For years, residents of Raigarh district have resisted the exploitation of the area’s massive coal reserves. Shivpal Bhagat has been part of the resistance, in court and on the ground. ishan tankha

Bhagat and his co-petitioners’ case dragged on because of the hobbling of the NGT. Rinchin, a Raigarh-based filmmaker and one of the co-petitioners, pointed out that between January and July 2018 there was no Bhopal bench. “Tareeq pe tareeq, we waited,” she said, “and finally asked for a transfer petition to Delhi.” The transfer was accepted, but the case was then sent back to Bhopal because the principal bench in Delhi was overloaded. Finally, the NGT delivered its verdict.

But at Kosampali, Coal India was in no rush to see that the recommendations of the joint committee were effected “in a time bound manner.” Mine fires continued to rage despite an explicit recommendation that they be put out, and the boundaries of open-cast mines drew ever closer to locals’ doorsteps, ignoring the recommendation that they be kept at least five hundred metres from any villages. “What good does it do for us?” Rinchin said of the NGT order. “The environmental damage, if it’s still happening, then there’s no point.”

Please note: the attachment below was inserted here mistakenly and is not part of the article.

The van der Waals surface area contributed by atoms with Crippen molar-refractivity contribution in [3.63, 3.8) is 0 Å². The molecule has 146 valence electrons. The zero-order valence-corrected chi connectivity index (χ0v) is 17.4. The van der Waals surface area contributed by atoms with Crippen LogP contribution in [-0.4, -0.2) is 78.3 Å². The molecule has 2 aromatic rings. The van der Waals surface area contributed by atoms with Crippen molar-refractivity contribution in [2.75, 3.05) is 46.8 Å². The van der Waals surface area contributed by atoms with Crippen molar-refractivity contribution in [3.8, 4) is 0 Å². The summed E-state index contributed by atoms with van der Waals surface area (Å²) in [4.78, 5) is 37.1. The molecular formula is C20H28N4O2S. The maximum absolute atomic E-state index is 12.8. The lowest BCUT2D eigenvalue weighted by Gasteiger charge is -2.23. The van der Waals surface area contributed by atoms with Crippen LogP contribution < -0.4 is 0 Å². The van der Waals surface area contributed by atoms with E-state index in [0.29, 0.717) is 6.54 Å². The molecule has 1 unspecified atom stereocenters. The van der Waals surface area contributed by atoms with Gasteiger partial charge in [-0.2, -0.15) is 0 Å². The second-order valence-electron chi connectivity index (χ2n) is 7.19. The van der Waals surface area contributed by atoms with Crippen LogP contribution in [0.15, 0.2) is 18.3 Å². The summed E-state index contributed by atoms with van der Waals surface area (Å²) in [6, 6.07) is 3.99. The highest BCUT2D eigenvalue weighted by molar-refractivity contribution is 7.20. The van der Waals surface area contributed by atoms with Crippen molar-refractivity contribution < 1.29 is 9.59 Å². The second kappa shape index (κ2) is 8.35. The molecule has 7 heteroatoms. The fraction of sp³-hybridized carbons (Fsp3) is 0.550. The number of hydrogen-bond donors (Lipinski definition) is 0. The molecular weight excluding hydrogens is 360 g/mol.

With the Bhopal bench inoperative, Bhagat, Rinchin and residents of six villages in Raigarh approached the Delhi bench asking for orders to enforce the recommendations on the ground. They also asked the bench to order a comprehensive clean-up, examine the carrying capacity of the district—that is, the number of mines and other industrial installations it can safely sustain—and declare a moratorium on mining in the meantime. JSPL later took the matter to the Supreme Court, where it remains. The case will now require the petitioners to travel to Delhi—over a thousand kilometres overland.

While hearing the matter, Goel ordered that petitioners seeking action on unfulfilled recommendations must first approach government authorities, and give them 15 days to respond before appealing to the courts. Activists saw this as a dangerous precedent. For one, it could give authorities and companies lead time to cover up violations. For another, it could put complainants at risk of intimidation and retaliation to forestall a case.